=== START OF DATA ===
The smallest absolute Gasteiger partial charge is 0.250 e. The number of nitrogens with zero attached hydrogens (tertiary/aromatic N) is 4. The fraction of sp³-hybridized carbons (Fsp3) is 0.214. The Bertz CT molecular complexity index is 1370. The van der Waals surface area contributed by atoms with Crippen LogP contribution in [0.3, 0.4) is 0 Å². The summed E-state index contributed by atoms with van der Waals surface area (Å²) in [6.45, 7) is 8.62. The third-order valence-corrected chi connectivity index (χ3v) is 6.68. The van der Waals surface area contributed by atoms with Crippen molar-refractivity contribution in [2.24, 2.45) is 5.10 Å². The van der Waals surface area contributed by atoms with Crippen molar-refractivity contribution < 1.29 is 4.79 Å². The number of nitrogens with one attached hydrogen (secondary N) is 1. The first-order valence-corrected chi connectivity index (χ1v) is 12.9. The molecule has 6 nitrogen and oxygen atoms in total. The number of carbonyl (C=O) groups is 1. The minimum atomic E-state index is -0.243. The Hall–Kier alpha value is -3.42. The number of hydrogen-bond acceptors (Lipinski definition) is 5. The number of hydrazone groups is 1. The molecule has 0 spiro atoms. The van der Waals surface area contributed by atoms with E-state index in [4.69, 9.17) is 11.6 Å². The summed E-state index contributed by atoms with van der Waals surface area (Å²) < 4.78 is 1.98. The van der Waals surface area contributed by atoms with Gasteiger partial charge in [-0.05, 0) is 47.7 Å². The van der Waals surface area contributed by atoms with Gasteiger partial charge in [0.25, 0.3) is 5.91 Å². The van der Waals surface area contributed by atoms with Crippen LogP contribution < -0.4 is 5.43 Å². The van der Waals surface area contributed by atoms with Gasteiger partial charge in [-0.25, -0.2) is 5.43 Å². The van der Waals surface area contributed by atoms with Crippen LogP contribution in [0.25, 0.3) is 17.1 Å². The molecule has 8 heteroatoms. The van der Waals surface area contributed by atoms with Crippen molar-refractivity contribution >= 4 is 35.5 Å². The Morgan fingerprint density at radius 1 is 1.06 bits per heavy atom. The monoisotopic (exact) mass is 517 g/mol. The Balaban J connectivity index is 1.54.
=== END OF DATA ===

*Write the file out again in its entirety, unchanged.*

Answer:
The smallest absolute Gasteiger partial charge is 0.250 e. The number of nitrogens with zero attached hydrogens (tertiary/aromatic N) is 4. The fraction of sp³-hybridized carbons (Fsp3) is 0.214. The Bertz CT molecular complexity index is 1370. The van der Waals surface area contributed by atoms with Crippen LogP contribution in [0.3, 0.4) is 0 Å². The summed E-state index contributed by atoms with van der Waals surface area (Å²) in [6.45, 7) is 8.62. The third-order valence-corrected chi connectivity index (χ3v) is 6.68. The van der Waals surface area contributed by atoms with Crippen molar-refractivity contribution in [2.24, 2.45) is 5.10 Å². The van der Waals surface area contributed by atoms with Crippen molar-refractivity contribution < 1.29 is 4.79 Å². The number of nitrogens with one attached hydrogen (secondary N) is 1. The first-order valence-corrected chi connectivity index (χ1v) is 12.9. The molecule has 6 nitrogen and oxygen atoms in total. The number of carbonyl (C=O) groups is 1. The minimum atomic E-state index is -0.243. The Hall–Kier alpha value is -3.42. The number of hydrogen-bond acceptors (Lipinski definition) is 5. The number of hydrazone groups is 1. The molecule has 0 spiro atoms. The van der Waals surface area contributed by atoms with E-state index in [4.69, 9.17) is 11.6 Å². The summed E-state index contributed by atoms with van der Waals surface area (Å²) < 4.78 is 1.98. The van der Waals surface area contributed by atoms with Gasteiger partial charge in [-0.05, 0) is 47.7 Å². The van der Waals surface area contributed by atoms with Gasteiger partial charge in [0.25, 0.3) is 5.91 Å². The van der Waals surface area contributed by atoms with Crippen LogP contribution < -0.4 is 5.43 Å². The van der Waals surface area contributed by atoms with Gasteiger partial charge in [-0.25, -0.2) is 5.43 Å². The van der Waals surface area contributed by atoms with Crippen LogP contribution in [0.25, 0.3) is 17.1 Å². The molecule has 8 heteroatoms. The van der Waals surface area contributed by atoms with Crippen molar-refractivity contribution >= 4 is 35.5 Å². The Morgan fingerprint density at radius 1 is 1.06 bits per heavy atom. The monoisotopic (exact) mass is 517 g/mol. The Balaban J connectivity index is 1.54.